I've been putting soybean oil on her food so she gets a few more calories out of what she does eat, and thankfully our pasture is pretty rich, so she's actually maintaining her weight pretty well.

      No real wisdom from me, but you have my sympathy. Hopefully any soreness from the floating and the novelty of the spring grass will wear off soon, and get him back to eating for you.
      "In order to really enjoy a dog, one doesn’t merely train him to be semi-human. The point of it is to open oneself to the possibility of becoming part dog."
      -Edward Hoagland


      • Original Poster

        Good news- we think he has an abscessed tooth. After the vet came on Monday, he was not interested in food or water at all. But there was a new symptom- a horrible stench from his mouth. We started on penicillin injections per vet orders and have been injecting some banamine as well. He drank a whole bucket of water yesterday and today is interested in grass again (tho nor grain or cubes or beet pulp). As long as continues to improve we're going to keep the abx going and have the vet back out to see if he can find which tooth is the culprit. Hopefully we can have it pulled and he can go back to his normal self.


        • #5
          We just soak the pelleted senior feed in water and I add some molasses. My 35 year old just slurps it up. I also have another that loves his pelleted feed soaked in a beer.


          • #6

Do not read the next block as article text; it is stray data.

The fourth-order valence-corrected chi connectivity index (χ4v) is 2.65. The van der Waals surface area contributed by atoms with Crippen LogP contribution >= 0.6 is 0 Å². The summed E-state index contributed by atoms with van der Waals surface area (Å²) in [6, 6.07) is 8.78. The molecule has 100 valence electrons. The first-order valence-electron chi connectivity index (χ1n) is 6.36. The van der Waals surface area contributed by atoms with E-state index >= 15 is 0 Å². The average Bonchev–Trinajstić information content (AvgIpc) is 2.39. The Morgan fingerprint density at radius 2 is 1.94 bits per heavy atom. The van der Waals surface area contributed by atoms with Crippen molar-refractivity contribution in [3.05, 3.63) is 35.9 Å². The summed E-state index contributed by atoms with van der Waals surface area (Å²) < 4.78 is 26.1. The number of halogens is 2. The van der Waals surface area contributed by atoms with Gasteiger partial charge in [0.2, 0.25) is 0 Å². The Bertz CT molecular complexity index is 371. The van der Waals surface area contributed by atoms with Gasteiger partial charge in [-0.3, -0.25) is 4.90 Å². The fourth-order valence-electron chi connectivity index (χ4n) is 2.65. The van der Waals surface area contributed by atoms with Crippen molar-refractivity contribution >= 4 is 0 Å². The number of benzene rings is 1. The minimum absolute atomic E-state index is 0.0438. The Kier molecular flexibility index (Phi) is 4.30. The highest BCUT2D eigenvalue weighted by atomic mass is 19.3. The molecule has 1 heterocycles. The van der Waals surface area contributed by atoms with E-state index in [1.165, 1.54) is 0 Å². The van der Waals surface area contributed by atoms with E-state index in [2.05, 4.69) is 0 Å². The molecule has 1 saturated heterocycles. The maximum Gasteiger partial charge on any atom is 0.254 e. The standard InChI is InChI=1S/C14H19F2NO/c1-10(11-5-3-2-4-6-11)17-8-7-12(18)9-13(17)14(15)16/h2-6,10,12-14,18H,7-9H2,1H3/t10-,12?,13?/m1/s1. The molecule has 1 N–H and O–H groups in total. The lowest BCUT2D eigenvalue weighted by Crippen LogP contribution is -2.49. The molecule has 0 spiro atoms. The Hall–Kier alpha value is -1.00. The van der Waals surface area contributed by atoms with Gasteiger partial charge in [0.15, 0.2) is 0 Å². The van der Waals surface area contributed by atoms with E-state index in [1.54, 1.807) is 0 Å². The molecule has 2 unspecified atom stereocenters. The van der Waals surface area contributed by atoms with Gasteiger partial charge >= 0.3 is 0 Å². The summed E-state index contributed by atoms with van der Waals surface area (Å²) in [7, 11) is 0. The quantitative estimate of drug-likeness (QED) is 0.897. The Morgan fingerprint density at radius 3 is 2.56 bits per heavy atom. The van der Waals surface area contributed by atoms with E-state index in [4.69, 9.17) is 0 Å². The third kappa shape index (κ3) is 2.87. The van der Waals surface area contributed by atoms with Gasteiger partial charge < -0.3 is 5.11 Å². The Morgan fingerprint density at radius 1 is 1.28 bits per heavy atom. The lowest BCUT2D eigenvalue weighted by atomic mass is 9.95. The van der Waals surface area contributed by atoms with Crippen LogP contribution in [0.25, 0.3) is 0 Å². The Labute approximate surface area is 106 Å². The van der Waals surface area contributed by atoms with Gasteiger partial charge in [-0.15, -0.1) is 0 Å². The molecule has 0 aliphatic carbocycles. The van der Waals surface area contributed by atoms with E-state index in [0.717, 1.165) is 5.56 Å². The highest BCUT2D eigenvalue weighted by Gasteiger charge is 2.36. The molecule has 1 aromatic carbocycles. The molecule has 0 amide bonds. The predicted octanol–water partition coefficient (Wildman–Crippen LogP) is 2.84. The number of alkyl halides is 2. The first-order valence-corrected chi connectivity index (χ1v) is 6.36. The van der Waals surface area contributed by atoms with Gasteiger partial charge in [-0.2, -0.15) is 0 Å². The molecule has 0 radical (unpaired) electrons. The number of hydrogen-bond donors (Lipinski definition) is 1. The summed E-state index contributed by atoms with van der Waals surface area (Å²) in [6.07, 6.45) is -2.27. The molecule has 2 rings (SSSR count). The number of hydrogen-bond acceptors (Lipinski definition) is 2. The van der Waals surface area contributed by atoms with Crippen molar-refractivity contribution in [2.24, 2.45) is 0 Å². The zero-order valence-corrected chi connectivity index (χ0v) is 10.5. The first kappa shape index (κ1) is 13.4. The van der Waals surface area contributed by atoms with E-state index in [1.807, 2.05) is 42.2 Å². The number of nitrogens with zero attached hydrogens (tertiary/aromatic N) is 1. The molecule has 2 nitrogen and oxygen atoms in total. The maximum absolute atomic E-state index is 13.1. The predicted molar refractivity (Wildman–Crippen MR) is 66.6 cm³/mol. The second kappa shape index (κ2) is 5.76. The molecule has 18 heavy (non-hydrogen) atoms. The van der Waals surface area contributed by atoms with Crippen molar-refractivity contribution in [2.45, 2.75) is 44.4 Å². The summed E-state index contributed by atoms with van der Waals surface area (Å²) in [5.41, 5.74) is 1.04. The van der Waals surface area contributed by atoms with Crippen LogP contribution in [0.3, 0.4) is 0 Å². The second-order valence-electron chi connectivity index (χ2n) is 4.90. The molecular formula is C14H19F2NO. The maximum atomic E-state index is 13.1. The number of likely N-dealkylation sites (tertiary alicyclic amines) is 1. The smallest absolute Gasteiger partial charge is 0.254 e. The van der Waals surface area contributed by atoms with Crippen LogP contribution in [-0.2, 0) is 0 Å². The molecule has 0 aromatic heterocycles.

Has anyone tried feedbags? Meaning strap it on and let him back in the field and come back in 45 mins to take it off? Too much work? Wont eat it anyway? Choking?
            P.S. I rarely hear of anyone using a feedbag these days and was wondering why.


            • #7
              If he's been eating nicely until a week ago then yes, the teeth are probably the culprit. Make sure the feed product you are using hasn't changed textures, smells, etc. Many companies use a least cost (the exact terms are slipping away from me this morning) ingredients and sometimes seasonal changes make a difference. High fats will help with the calories but be careful because if introduced too suddenly can start loose stools. Not a cycle you want to get into. Have you thought about feeding him outside where he can nibble the grass, eat a bite or two, and generally think he's a young, wild beastie.

              The other thought I have is that he may have some gas if he's ingesting any of the new grass. This would make him uncomfortable. Easy enough to tell by listening to gut sounds. Usually higher pitched and pingy.